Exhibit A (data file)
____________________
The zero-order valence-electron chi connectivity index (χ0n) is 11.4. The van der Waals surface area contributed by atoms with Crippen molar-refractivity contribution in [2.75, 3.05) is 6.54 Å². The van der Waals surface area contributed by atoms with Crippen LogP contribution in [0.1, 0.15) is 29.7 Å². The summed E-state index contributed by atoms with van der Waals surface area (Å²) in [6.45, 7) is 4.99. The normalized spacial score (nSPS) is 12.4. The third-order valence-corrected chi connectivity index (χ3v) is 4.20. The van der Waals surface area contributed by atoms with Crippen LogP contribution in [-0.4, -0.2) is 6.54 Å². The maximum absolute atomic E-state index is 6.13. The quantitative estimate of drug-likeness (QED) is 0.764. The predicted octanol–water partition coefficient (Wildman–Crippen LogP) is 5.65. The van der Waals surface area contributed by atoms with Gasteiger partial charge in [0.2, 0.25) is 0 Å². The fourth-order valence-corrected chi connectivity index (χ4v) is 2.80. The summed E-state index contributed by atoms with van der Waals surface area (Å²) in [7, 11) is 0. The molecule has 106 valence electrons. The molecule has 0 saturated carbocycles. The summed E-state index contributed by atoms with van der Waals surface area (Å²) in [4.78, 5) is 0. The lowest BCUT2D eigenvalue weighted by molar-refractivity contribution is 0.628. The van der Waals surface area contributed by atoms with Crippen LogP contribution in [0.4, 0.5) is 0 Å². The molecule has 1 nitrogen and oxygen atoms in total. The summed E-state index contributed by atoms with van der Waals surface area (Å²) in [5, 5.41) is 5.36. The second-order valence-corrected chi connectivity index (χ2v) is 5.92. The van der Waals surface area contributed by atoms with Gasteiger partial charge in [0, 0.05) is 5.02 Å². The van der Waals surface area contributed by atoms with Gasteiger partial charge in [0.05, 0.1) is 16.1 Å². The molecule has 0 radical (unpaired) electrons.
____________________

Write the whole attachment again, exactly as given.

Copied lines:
The zero-order valence-electron chi connectivity index (χ0n) is 11.4. The van der Waals surface area contributed by atoms with Crippen molar-refractivity contribution in [2.75, 3.05) is 6.54 Å². The van der Waals surface area contributed by atoms with Crippen LogP contribution in [0.1, 0.15) is 29.7 Å². The summed E-state index contributed by atoms with van der Waals surface area (Å²) in [6.45, 7) is 4.99. The normalized spacial score (nSPS) is 12.4. The third-order valence-corrected chi connectivity index (χ3v) is 4.20. The van der Waals surface area contributed by atoms with Crippen LogP contribution in [-0.4, -0.2) is 6.54 Å². The maximum absolute atomic E-state index is 6.13. The quantitative estimate of drug-likeness (QED) is 0.764. The predicted octanol–water partition coefficient (Wildman–Crippen LogP) is 5.65. The van der Waals surface area contributed by atoms with Gasteiger partial charge in [0.2, 0.25) is 0 Å². The fourth-order valence-corrected chi connectivity index (χ4v) is 2.80. The summed E-state index contributed by atoms with van der Waals surface area (Å²) in [7, 11) is 0. The molecule has 106 valence electrons. The molecule has 0 saturated carbocycles. The summed E-state index contributed by atoms with van der Waals surface area (Å²) in [4.78, 5) is 0. The lowest BCUT2D eigenvalue weighted by molar-refractivity contribution is 0.628. The van der Waals surface area contributed by atoms with Crippen LogP contribution in [0.4, 0.5) is 0 Å². The molecule has 1 nitrogen and oxygen atoms in total. The summed E-state index contributed by atoms with van der Waals surface area (Å²) in [5, 5.41) is 5.36. The second-order valence-corrected chi connectivity index (χ2v) is 5.92. The van der Waals surface area contributed by atoms with Gasteiger partial charge in [0, 0.05) is 5.02 Å². The van der Waals surface area contributed by atoms with Gasteiger partial charge in [0.05, 0.1) is 16.1 Å². The molecule has 0 radical (unpaired) electrons.